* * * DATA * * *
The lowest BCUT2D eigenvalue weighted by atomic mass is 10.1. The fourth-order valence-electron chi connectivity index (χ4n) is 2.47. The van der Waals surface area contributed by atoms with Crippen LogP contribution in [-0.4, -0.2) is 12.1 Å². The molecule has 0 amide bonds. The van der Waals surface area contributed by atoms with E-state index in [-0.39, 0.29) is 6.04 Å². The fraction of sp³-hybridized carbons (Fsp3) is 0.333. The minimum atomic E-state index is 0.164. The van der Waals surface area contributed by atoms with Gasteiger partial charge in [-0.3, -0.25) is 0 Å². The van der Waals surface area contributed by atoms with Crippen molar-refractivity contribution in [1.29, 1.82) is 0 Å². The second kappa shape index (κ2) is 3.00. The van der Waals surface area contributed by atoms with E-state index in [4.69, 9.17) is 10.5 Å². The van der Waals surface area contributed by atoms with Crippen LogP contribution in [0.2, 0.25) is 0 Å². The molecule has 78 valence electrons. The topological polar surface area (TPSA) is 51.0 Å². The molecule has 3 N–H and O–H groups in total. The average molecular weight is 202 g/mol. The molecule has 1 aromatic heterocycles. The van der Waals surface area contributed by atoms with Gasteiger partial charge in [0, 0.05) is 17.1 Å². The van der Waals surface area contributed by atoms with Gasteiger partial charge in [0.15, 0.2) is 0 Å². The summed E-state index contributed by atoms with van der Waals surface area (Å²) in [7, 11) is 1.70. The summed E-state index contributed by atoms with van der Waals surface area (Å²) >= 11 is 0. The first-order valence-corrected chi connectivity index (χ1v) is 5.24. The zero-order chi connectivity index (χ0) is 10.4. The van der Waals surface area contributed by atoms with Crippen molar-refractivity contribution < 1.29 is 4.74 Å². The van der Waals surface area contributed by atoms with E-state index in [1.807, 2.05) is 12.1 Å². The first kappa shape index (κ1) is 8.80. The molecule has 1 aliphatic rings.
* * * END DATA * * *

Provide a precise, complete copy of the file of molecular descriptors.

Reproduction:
The lowest BCUT2D eigenvalue weighted by atomic mass is 10.1. The fourth-order valence-electron chi connectivity index (χ4n) is 2.47. The van der Waals surface area contributed by atoms with Crippen LogP contribution in [-0.4, -0.2) is 12.1 Å². The molecule has 0 amide bonds. The van der Waals surface area contributed by atoms with E-state index in [-0.39, 0.29) is 6.04 Å². The fraction of sp³-hybridized carbons (Fsp3) is 0.333. The minimum atomic E-state index is 0.164. The van der Waals surface area contributed by atoms with Gasteiger partial charge in [-0.3, -0.25) is 0 Å². The van der Waals surface area contributed by atoms with Crippen molar-refractivity contribution in [1.29, 1.82) is 0 Å². The second kappa shape index (κ2) is 3.00. The van der Waals surface area contributed by atoms with E-state index in [4.69, 9.17) is 10.5 Å². The van der Waals surface area contributed by atoms with Crippen LogP contribution in [0.2, 0.25) is 0 Å². The molecule has 78 valence electrons. The topological polar surface area (TPSA) is 51.0 Å². The molecule has 3 N–H and O–H groups in total. The average molecular weight is 202 g/mol. The molecule has 1 aromatic heterocycles. The van der Waals surface area contributed by atoms with Gasteiger partial charge in [0, 0.05) is 17.1 Å². The van der Waals surface area contributed by atoms with Gasteiger partial charge in [0.15, 0.2) is 0 Å². The summed E-state index contributed by atoms with van der Waals surface area (Å²) in [7, 11) is 1.70. The summed E-state index contributed by atoms with van der Waals surface area (Å²) >= 11 is 0. The first-order valence-corrected chi connectivity index (χ1v) is 5.24. The zero-order chi connectivity index (χ0) is 10.4. The van der Waals surface area contributed by atoms with Crippen molar-refractivity contribution < 1.29 is 4.74 Å². The van der Waals surface area contributed by atoms with E-state index in [1.807, 2.05) is 12.1 Å². The first kappa shape index (κ1) is 8.80. The molecule has 1 aliphatic rings.